Pipeline is one of those thrilling intimate dramas that pulls you into its core with genuine emotion and basic human truths. Written by Dominique Morisseau and presented at Lincoln Center Theater one year after the completion of her famed trilogy, The Detroit Project, it won the Edgerton Foundation New Play Award. Every one of the well-drawn characters has an arguable viewpoint, proving that the most provocative and intelligent questions rarely have straight answers.
The entire cast of six is perfectly calibrated to provide an affecting high-energy 90 minute ride. Each character is under pressure, but despite their shared sense of oppression they simply can’t manage to give each other a break. The story opens on an earnest Karen Pittman as Nya, a teacher in a typically underfunded public school. Although she is fiercely dedicated to creating relatable materials for her inner-city students, she has agreed to send her only child Omari — an appropriately grave Namir Smallwood — to a private boarding school. He is clearly bright enough to compete academically, but privilege isn’t contagious and Omari has been undone by the environment. His long-brewing rage has boiled over during a lesson on Richard Wright’s Native Son, a controversial book often criticized for bolstering a destructive stereotype of young black men.
As mother and son work along their distinct paths in search of conflict resolution, we also meet two of Nya’s co-workers: Tasha Lawrence as a frustrated and mouthy white fellow teacher, Laurie, and Jaime Lincoln Smith’s Dun, a caring security guard who has history with Nya. Providing some lightness to the mood is a delightfully sincere Heather Velazquez as Omari’s girlfriend, Jasmine. Perhaps most critical to setting all the events in motion is Morocco Omari’s Xavier, Nya’s ex-husband who is out of step with both her and their son.
Thanks to a partnership between LCT and BroadwayHD, the work is currently available to viewers nationwide with rewarding results. Blending recordings from August 22 and 24 of 2017, Habib Azar’s direction for the screen(from stage direction by Lileana Blain-Cruz) draws the audience even deeper into the profound rage and passing joys of the characters. Significant details from a bandaid to a tremor are more visible in closeup. The short scenes are keep flowing by using film clips as bridges. Presented in three-quarter round with the audience as a classroom, this production also serves as an introduction to the jewel box of a house that is the Mitzie Newhouse.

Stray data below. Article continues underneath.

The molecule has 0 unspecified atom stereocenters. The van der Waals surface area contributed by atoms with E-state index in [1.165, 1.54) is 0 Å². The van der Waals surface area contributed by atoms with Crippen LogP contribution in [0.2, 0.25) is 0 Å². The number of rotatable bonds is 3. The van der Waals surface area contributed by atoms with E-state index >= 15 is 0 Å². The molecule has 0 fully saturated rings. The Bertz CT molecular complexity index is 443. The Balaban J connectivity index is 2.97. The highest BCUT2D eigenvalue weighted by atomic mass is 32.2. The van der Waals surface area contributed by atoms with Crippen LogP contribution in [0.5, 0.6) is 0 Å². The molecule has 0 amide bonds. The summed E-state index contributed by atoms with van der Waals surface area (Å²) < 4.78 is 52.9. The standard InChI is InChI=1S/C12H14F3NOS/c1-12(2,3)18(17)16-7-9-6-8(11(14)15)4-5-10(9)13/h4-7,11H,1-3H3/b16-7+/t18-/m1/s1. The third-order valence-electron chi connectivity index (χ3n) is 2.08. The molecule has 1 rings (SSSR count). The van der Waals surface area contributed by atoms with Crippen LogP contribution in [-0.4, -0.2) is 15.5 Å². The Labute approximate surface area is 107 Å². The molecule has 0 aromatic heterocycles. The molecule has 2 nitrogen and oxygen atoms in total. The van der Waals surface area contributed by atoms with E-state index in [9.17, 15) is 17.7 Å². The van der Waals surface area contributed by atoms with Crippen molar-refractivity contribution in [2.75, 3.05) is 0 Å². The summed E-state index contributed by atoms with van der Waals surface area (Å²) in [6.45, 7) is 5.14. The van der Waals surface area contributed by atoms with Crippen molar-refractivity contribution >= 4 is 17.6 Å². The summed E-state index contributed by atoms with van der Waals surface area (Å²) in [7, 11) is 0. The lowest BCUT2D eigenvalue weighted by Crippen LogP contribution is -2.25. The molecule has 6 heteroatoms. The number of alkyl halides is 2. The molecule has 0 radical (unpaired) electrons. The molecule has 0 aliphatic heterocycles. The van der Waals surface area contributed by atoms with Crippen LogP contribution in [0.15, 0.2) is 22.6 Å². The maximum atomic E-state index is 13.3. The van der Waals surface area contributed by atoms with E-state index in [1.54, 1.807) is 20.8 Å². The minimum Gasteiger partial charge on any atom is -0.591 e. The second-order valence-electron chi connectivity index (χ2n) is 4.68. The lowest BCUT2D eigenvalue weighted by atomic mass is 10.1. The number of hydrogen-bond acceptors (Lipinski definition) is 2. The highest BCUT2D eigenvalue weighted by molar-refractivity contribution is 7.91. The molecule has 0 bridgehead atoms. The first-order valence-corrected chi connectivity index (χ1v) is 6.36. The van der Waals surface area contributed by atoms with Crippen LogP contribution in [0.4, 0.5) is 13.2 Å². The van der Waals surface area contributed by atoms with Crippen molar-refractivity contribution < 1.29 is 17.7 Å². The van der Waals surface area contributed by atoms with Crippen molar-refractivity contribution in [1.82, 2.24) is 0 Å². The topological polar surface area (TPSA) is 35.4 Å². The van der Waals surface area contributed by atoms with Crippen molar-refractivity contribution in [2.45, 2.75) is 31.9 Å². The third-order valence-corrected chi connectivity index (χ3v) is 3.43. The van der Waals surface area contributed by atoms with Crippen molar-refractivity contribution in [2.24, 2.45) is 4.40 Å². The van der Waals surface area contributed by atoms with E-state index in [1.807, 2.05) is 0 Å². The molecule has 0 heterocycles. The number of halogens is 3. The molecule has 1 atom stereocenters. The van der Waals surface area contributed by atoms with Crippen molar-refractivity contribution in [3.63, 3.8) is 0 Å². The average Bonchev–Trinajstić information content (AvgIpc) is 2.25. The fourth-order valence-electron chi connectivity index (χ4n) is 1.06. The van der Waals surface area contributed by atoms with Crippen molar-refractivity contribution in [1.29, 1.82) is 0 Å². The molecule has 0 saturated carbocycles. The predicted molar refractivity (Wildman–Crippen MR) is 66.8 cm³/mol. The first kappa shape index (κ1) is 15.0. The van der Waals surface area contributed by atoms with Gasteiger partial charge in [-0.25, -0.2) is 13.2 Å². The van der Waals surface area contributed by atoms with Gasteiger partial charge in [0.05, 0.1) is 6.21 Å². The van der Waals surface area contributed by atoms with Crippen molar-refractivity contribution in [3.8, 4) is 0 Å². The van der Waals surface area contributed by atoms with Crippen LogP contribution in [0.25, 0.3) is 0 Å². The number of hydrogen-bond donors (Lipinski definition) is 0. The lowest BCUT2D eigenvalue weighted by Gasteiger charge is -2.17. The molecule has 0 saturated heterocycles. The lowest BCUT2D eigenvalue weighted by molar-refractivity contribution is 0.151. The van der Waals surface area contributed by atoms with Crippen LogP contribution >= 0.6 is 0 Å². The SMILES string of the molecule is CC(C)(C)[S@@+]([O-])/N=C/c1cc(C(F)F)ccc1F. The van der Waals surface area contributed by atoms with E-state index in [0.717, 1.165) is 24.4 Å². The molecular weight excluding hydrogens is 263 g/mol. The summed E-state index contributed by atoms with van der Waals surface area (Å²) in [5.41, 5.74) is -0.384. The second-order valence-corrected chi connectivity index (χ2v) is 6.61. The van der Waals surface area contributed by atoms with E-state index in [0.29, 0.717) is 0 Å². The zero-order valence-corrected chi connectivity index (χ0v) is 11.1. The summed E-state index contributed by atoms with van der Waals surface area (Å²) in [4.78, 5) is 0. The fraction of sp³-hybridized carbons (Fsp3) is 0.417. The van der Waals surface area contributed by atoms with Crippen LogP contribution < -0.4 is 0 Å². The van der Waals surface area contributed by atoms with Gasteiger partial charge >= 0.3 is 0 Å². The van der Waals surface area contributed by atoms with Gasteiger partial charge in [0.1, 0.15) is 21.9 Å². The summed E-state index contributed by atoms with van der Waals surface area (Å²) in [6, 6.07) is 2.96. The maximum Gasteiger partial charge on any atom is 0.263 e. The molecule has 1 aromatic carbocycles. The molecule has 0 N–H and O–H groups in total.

The creative team has supported the required fast pace. Scenic designer Matt Saunders defines the space with a wall of white washed concrete masonry and simple set pieces. Location is further established using projections by Hannah Wasileski. Yi Zhao’s variations of light and shadow along with Justin Ellington’s sound work together to increase emphasis of key moments.
At a time when public schools are increasingly lacking in financial and community support, Pipeline draws sharp lines from a personal story to the bigger picture. The questions it raises are sure to linger in your heart and mind long after the last curtain call. In honor of Black History Month, Pipeline is featured with a stellar line-up that also includes 2010 Tony Award-winner for Best Musical, Memphis; American masterpiece, Porgy and Bess recorded in San Francisco’s splendid War Memorial Opera House; and the incomparable Audra McDonald in Lady Day at Emerson’s Bar & Grill. Learn more by visiting https://www.broadwayhd.com/categories/celebrating-black-artists.